The Invisible Foot: The impact of ‘buy to leave’ on prime London’s housing market

Financial Times has an interesting story entitled “The impact of ‘buy to leave’ on prime London’s housing market.”

Fears are growing about the number of homes being bought by investors and left empty — but what can be done to stop it?

Should we be morally outraged by the phenomenon called “buy to leave” or should we dismiss it as a tiny if inevitable consequence of a resilient housing market?

Politicians and estate agents use the term for properties bought as assets, intentionally and permanently left unoccupied until they appreciate and are sold at some later date.

With prime London housing prices rising 73 per cent from March 2009 to November 2014, according to Knight Frank, the existence of buy to leave is perhaps unsurprising.

The global distortion of asset prices (including home prices) is one of the causes of the UK’s “buy to leave” phenomenon. Better known as “The Invisible Foot.”

As the Bank of England joined the global Central Bank suppression of interest rates, the UK also saw a contraction of credit (in the form of UK mortgage approvals).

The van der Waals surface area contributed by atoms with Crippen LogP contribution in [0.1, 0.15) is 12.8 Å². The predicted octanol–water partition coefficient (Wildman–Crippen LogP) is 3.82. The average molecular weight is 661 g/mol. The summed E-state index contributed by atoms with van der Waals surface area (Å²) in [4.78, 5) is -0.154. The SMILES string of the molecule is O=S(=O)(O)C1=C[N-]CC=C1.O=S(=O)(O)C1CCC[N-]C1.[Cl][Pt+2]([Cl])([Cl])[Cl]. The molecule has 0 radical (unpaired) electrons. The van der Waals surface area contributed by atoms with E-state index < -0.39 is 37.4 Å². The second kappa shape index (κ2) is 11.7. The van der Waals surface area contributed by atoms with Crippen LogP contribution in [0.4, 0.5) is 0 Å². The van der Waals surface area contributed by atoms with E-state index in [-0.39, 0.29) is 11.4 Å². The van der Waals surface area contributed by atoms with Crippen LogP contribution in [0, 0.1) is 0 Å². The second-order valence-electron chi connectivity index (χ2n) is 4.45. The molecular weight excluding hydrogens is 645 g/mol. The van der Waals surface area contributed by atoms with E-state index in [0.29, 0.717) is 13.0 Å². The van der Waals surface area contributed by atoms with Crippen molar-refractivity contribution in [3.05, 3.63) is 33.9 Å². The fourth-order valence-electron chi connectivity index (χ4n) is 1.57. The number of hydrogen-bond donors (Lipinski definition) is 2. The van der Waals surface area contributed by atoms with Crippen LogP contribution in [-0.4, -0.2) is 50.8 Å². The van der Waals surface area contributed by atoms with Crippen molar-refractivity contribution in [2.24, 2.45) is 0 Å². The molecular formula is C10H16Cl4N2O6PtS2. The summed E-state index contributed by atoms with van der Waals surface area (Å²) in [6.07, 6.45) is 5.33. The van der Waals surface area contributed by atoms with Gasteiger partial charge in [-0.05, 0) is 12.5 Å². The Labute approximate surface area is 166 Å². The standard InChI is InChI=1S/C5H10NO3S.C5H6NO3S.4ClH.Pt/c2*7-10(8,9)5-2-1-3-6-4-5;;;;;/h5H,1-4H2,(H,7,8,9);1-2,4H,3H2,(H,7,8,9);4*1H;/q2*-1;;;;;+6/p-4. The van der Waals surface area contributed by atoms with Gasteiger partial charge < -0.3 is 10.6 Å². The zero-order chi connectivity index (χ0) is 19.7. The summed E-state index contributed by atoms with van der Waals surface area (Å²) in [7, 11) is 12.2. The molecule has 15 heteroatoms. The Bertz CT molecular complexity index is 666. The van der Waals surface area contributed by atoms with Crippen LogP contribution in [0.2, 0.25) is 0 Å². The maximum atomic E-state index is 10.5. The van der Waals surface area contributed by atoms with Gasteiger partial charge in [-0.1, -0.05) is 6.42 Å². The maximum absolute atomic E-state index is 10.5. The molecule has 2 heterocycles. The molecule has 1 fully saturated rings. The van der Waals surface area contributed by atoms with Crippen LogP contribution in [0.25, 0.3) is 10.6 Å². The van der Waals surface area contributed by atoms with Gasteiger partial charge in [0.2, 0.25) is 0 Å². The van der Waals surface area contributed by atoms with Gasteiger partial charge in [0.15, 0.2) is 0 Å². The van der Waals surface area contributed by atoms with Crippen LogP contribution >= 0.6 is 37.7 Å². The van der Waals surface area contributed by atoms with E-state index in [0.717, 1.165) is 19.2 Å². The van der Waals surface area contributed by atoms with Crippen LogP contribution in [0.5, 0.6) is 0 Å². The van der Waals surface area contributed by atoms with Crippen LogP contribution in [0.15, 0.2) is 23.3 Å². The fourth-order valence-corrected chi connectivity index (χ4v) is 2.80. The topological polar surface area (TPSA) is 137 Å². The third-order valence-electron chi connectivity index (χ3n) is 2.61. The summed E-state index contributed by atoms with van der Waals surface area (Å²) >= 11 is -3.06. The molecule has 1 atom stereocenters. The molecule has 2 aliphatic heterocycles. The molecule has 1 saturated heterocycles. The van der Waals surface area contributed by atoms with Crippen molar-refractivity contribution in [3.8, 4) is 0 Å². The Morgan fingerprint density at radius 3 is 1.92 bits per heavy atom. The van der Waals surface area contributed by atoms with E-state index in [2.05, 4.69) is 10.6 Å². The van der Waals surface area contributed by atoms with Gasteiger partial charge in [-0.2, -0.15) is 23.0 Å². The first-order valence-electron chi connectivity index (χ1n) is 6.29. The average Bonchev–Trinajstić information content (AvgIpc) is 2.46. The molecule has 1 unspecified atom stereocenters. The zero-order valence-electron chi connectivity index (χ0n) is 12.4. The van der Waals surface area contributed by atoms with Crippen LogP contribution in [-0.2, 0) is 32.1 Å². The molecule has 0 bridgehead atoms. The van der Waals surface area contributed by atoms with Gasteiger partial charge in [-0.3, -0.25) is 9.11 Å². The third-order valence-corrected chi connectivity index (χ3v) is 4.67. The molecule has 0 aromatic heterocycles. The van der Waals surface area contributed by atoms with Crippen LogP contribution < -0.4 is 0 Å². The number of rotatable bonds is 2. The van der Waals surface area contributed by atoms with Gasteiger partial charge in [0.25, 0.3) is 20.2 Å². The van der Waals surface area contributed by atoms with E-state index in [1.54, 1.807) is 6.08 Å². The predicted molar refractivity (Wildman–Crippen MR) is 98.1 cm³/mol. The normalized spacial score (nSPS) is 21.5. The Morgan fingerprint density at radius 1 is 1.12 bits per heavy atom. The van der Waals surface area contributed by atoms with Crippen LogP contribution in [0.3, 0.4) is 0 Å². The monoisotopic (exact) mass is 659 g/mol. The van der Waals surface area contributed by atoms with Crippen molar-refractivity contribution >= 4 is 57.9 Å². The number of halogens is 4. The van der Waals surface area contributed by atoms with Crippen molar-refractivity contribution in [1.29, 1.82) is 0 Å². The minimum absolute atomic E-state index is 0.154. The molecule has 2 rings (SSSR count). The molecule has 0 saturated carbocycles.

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So how is there a massive bubble in prime London housing prices? Super low Central Bank rates causes investors to seek out risk assets rather than storing funds in bank deposits. So now London is seeing the housing bubble (often from foreign investors like Russia and the Arab Gulf) and the consequences of a Central Bank induced bubble.

And Brent Crude Oil Futures have dropped from 115 in June 2014 to 33.36 on February 13, 2016.

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This is simply the market adjusting to the glut of high-priced inventory. The market will clear once home prices fell to the market clearing price.

I would suggest that UK politicians do nothing and let the market clear. The problem was caused by government intervention in the first place, so let’s not compound the problem.

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How China and The Deutsche Tank Are Helping The US Mortgage Market

The China slowdown is wrecking havoc on the global financial markets, including Germany’s largest bank, Deutsche Bank.

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The benefit for the US mortgage market? Despite The Fed’s abandonment of QE and raising The Fed Funds target rate by 25 basis point is the decline in the 10 year Treasury yield.

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Lower interest rates and relaxing credit standards are very stimulative.

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Now, bear in mind that mortgage applications generally rise from January 1 to around May 15. Then begin a long downward slide until December 31.

This gets really interesting with the talk of negative interest rates.

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